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Mars rover ready for long drive

2012-09-13 09:29

Pasadena - The Mars rover Curiosity was due to wrap up an exhaustive, weeks-long instrument check on Thursday, clearing the way for its first lengthy drive to determine whether the red planet has ever been hospitable to life, Nasa officials said.

The six-wheeled, nuclear-powered rover landed five weeks ago inside a giant impact basin called Gale Crater, near the Martian equator, to conduct Nasa's first astrobiology mission since the 1970s-era Viking probes.

For its final equipment check, Curiosity will manoeuvre its robot arm so its close-up camera touches the tray where processed rock and soil samples will be analysed.

The rover, equipped with an array of the most elaborate laboratory instruments ever sent to a distant world, also has a bit of sightseeing on its agenda. Scientists want to obtain video footage of the Martian moon Phobos passing by the sun.

Starting on Friday evening, the plan is to "drive, drive, drive" until scientists find a suitable rock for the rover's first robotic "hands-on" analysis, mission manager Jennifer Trosper told reporters during a conference call on Wednesday.

Life

It will stop when scientists find suitable soil to scoop up and run through Curiosity's onboard chemistry lab.

All the while, the rover will be heading toward a site scientists have labelled "Glenelg", where three different types of rock intersect. Glenelg, which lies about 400m away from Curiosity's current position, was named by mission geologists after a rock formation in northern Canada.

The overall purpose of the $2.5bn Mars Science Lab mission is to search for places where microbial organisms could have evolved and been preserved. In addition to ferreting out the chemical and geologic footprints of water, Curiosity will hunt for organic compounds and other ingredients believed to be necessary for life.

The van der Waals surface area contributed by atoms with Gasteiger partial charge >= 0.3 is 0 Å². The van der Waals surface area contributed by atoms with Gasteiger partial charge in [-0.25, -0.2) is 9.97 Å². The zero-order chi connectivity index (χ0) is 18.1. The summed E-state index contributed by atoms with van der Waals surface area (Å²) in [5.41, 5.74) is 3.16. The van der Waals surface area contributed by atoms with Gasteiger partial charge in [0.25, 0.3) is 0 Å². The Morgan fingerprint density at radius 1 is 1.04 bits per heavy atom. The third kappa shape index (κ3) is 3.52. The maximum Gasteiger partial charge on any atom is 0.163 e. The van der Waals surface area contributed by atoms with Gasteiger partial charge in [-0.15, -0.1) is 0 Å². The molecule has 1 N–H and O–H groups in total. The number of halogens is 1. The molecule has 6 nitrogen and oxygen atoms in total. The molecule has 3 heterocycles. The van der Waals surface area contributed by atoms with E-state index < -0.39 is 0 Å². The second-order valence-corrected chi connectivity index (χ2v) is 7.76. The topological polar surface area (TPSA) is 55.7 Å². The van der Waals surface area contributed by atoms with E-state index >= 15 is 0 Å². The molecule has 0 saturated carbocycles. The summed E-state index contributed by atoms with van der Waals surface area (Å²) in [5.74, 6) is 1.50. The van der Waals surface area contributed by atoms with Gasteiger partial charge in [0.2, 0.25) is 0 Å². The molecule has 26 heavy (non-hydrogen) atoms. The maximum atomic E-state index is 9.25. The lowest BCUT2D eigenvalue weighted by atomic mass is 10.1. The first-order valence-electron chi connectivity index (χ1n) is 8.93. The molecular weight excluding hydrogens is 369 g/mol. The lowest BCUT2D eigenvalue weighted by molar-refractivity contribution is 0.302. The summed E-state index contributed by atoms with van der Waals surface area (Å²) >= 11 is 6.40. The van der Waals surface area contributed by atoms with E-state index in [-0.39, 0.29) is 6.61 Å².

Curiosity, which is designed to last two years, will venture about 7km from its landing site to climb a 5km-high mound of layered rock rising from the floor of Gale Crater. Dubbed Mount Sharp, it is believed to be the remains of sediment that once filled the 154km basin.

The rover has racked up 109m on its odometer during test drives. Before setting out for Mount Sharp, scientists expect to drive Curiosity about 40m a day during its planned trek to Glenelg, with several stops for science observations.

Comments
  • afriend.ofyoda - 2012-09-13 10:31

    i love mars...

      keith.f.murphy - 2012-09-13 10:48

      why dont you immigrate to mars and build your own empire there and let us know hows th weather up there also try to see if you can find some lovely chicks for us

      afriend.ofyoda - 2012-09-13 16:35

      keith, Ive been there several times but theres no chicks mate, only some weird single cell organisms under the surface. NASA should discover them within the next few months, so watch this space!

  • John - 2012-09-13 19:50

    Why does NASA not release the pictures they have of the pyramids on Mars? We are being misled as usual!

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